why does CPUs/CPU cores seem to be capped at 3 – 4 Ghz since almost a decade?


why does CPUs/CPU cores seem to be capped at 3 – 4 Ghz since almost a decade?

In: 1368

We(intel specifically) learned the hard way that past a certain clock frequency(bout 3GHZ) going any higher will lead to unacceptable levels of heat and power draw(semi conductors actually ~~increase~~ lower electrical resistance as temperature rises):.

instead they figured that improving the instructions sets and having more cores at a lower clock was more efficient.

this was the main reason why the later pentuim 4’s while with impressive clock speeds were actually underperforming vs the Athlons of the time because this clock speed was wasted on an inneficient instruction pipeline(the step the CPU needs ot execute an instruction safely) and were drawing too much power and getting too hot ot achieve this.

EDIT: corrected a goof.

At the most basic level, you’ve got a conductor that can either have a charge or not at any given point in time. The limit on your clock speed is based on how fast you can switch between ‘charge’ and ‘no charge’.

Now, you can improve this speed by making ‘charge’ and ‘no charge’ closer together. That’s why you see the voltages on processors going down – it’s easier to switch between the two states when you have a shorter ‘distance’ to go.

Unfortunately, as you decreasing voltage and increasing switching speed, you run up against fundamental constraints on noise. There’s a low level of electrical ‘buzz’ going on all around you, including from the other components in your computer. Get too close to that and you can’t tell the difference between ‘charge’ and ‘no charge’.

This makes simply increasing clock speed exponentially more difficult. It becomes far more cost effective to simply come up with ways you can do more at lower clock speeds.

Also due to the fact that we are now able to fit far more physical cores on a chip, you don’t need the more speed, as they are able to dedicate different tasks to different cores. It’s like having an electric car with 3 motors, all the motors help move the car forward so you don’t need 1 overpowered motor.


Transistors dump a tiny bit of energy each time they switch, and the amount of energy is based around the transistor(gate capacitance) and the square of the voltage you’re running it at. If you want a given transistor to switch faster you need to increase the voltage.

A 10% increase in clockspeed might require a 5% increase in voltage which results in a 21% increase in heat generation, and the scaling gets worse the faster you try to go.

You can also make the transistor switch faster by making it smaller but that also lets you pack more in so your heat generation per area remains about the same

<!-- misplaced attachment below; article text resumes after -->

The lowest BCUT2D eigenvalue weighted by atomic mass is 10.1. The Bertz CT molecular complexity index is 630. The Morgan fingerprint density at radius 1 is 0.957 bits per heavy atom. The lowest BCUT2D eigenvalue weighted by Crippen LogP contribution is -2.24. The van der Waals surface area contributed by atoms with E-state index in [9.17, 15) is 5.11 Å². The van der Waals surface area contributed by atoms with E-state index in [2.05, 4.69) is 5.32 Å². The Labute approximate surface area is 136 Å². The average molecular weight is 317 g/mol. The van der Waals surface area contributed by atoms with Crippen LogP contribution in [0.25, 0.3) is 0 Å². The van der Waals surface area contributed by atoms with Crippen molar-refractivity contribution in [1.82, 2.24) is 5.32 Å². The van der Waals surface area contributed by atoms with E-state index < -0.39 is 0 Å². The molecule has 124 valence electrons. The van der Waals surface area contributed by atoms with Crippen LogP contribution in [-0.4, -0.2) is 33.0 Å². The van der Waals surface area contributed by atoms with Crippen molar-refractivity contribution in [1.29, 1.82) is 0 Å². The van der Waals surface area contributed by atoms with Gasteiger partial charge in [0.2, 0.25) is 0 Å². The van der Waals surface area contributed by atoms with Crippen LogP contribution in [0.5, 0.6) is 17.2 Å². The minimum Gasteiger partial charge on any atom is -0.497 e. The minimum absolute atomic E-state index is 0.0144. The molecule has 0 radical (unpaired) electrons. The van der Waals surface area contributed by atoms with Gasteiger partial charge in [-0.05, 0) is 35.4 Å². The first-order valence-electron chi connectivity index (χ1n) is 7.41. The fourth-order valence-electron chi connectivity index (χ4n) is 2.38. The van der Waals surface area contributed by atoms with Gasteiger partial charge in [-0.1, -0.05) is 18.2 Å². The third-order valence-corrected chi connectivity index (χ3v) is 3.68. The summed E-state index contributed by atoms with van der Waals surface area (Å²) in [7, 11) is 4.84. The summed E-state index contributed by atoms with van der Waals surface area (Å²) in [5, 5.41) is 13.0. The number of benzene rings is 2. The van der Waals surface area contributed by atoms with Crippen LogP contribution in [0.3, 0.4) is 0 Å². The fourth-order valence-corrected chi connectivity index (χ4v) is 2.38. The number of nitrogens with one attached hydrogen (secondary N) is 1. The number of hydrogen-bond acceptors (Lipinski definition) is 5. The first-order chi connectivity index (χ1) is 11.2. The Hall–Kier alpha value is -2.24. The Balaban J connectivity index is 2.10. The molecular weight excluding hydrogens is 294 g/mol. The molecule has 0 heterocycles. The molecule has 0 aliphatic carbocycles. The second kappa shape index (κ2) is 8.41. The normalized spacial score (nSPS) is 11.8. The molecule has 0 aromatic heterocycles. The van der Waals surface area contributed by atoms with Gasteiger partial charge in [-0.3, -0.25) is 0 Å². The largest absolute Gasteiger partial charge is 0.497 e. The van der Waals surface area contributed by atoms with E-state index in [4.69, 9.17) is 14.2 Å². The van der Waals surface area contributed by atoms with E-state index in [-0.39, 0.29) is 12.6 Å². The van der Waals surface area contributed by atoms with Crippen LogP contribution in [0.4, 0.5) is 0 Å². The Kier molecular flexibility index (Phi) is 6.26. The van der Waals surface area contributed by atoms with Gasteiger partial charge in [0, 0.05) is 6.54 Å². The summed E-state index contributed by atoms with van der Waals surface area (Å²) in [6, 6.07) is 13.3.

We’ve instead switched to lots of medium sized cores running at moderate speeds which keeps temperatures down while still providing good performance on heavy workloads. Things that aren’t designed to run on multiple cores do suffer a bit, but there isn’t a ton you can do to improve that these days.

The reason for it, that i learnt in my computer science classes, is that there are signals that need to travel through these components during each clock cycle. at 4 GHz, a clock cycle lasts 0.25 nanosecond. Considering that this signal cannot travel faster than light (3 *10^(8)m/s), the maximum distance it can cover during such a short clock cycle, is 0.25 * 10^(-9) * 3* 10^(8)= **7.5cm**

Which means your component has to be small enough so that the electrical signals do not have to cover more distance than that, in the span of a clock cycle.

Hence why we don’t make CPU/GPUs with a frequency ten times higher. It would involve making CPUs and GPUs that would be about ten times smaller (in surface) than they are now.

That reasoning is mostly dealing with orders of magnitude here. Maybe that in practice, these signals do not travel at the speed of light, but at 60%, 80% of that speed. No idea. Also, maybe they need to travel, two, three times along the CPU, i don’t know either. But the general idea is that we can’t keep making CPUs and GPUs smaller and smaller, and thus we can’t keep increasing the frequency way past a few Ghz, even though the CPUs frequencies increased by a factor of 1000 between the 1970s and nowadays.

Also there’s the heat issue. You can’t let your computer generates more heat than you can evacuate, else you have to throttle your GPU/CPU temporarily to prevent it from overheating. Heat generation is proportional to the square of the frequency. Hence, two CPUs at 1 GHz produce two times less heat than one CPU at 2 GHz, although the two options are equivalent in term of computational power. Hence why we rather multiply the CPU cores instead of making architectures with a single really fast CPU core.

The challenge however is to take maximum advantage of these parallelized architectures (aka architectures with several CPU cores instead of one single fast core), which lies in the developers’ hands. If you make a program that has to be run sequentially (where every calculation is dependent on the result of the previous one), it can’t take advantage of more than one CPU at a time. Minecraft is an example of that. Conversely, some tasks involves calculations that requires no particular order, and thus these calculations can be shared between several cores. A good example is image rendering. Each pixel can be calculated independently of the other pixels. If you share the calculations among several devices, each one can just do its calculations without having to coordinate itself with the others. This is partly why GPUs exist in the first place by the way. They are highly parallelized architectures suited for image rendering.